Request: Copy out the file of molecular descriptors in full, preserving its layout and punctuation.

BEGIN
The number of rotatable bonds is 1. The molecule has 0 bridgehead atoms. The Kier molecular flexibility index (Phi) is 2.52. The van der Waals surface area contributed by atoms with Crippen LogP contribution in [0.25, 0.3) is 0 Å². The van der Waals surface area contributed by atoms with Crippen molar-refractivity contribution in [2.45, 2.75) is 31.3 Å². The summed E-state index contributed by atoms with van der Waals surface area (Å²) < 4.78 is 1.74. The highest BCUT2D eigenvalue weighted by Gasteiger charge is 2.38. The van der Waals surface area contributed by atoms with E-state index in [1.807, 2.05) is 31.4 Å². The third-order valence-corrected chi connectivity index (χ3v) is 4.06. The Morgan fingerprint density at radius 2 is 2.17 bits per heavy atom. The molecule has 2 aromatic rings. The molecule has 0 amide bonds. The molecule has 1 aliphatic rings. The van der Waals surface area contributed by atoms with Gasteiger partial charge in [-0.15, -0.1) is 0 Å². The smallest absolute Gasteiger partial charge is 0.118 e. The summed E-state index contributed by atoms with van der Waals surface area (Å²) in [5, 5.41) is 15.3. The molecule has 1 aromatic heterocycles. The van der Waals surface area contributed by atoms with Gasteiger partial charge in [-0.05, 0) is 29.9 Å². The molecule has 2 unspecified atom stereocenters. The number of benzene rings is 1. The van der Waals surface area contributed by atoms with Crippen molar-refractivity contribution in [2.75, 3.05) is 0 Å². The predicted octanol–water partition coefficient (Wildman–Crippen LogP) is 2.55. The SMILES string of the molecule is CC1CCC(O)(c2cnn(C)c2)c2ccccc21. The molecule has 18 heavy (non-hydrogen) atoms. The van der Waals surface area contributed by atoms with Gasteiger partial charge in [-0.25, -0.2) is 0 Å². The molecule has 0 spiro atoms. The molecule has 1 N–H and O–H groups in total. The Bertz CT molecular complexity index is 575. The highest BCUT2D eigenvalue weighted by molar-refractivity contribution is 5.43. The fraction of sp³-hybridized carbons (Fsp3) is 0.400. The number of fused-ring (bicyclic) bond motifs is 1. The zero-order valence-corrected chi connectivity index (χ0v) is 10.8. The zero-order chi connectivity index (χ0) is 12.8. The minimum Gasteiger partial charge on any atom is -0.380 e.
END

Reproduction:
The number of rotatable bonds is 1. The molecule has 0 bridgehead atoms. The Kier molecular flexibility index (Phi) is 2.52. The van der Waals surface area contributed by atoms with Crippen LogP contribution in [0.25, 0.3) is 0 Å². The van der Waals surface area contributed by atoms with Crippen molar-refractivity contribution in [2.45, 2.75) is 31.3 Å². The summed E-state index contributed by atoms with van der Waals surface area (Å²) < 4.78 is 1.74. The highest BCUT2D eigenvalue weighted by Gasteiger charge is 2.38. The van der Waals surface area contributed by atoms with E-state index in [1.807, 2.05) is 31.4 Å². The third-order valence-corrected chi connectivity index (χ3v) is 4.06. The Morgan fingerprint density at radius 2 is 2.17 bits per heavy atom. The molecule has 2 aromatic rings. The molecule has 0 amide bonds. The molecule has 1 aliphatic rings. The van der Waals surface area contributed by atoms with Gasteiger partial charge in [-0.15, -0.1) is 0 Å². The smallest absolute Gasteiger partial charge is 0.118 e. The summed E-state index contributed by atoms with van der Waals surface area (Å²) in [5, 5.41) is 15.3. The molecule has 1 aromatic heterocycles. The van der Waals surface area contributed by atoms with Gasteiger partial charge in [-0.05, 0) is 29.9 Å². The molecule has 2 unspecified atom stereocenters. The number of benzene rings is 1. The van der Waals surface area contributed by atoms with Crippen molar-refractivity contribution in [2.75, 3.05) is 0 Å². The predicted octanol–water partition coefficient (Wildman–Crippen LogP) is 2.55. The SMILES string of the molecule is CC1CCC(O)(c2cnn(C)c2)c2ccccc21. The molecule has 18 heavy (non-hydrogen) atoms. The van der Waals surface area contributed by atoms with Gasteiger partial charge in [-0.25, -0.2) is 0 Å². The molecule has 0 spiro atoms. The molecule has 1 N–H and O–H groups in total. The Bertz CT molecular complexity index is 575. The highest BCUT2D eigenvalue weighted by molar-refractivity contribution is 5.43. The fraction of sp³-hybridized carbons (Fsp3) is 0.400. The number of fused-ring (bicyclic) bond motifs is 1. The zero-order valence-corrected chi connectivity index (χ0v) is 10.8. The zero-order chi connectivity index (χ0) is 12.8. The minimum Gasteiger partial charge on any atom is -0.380 e.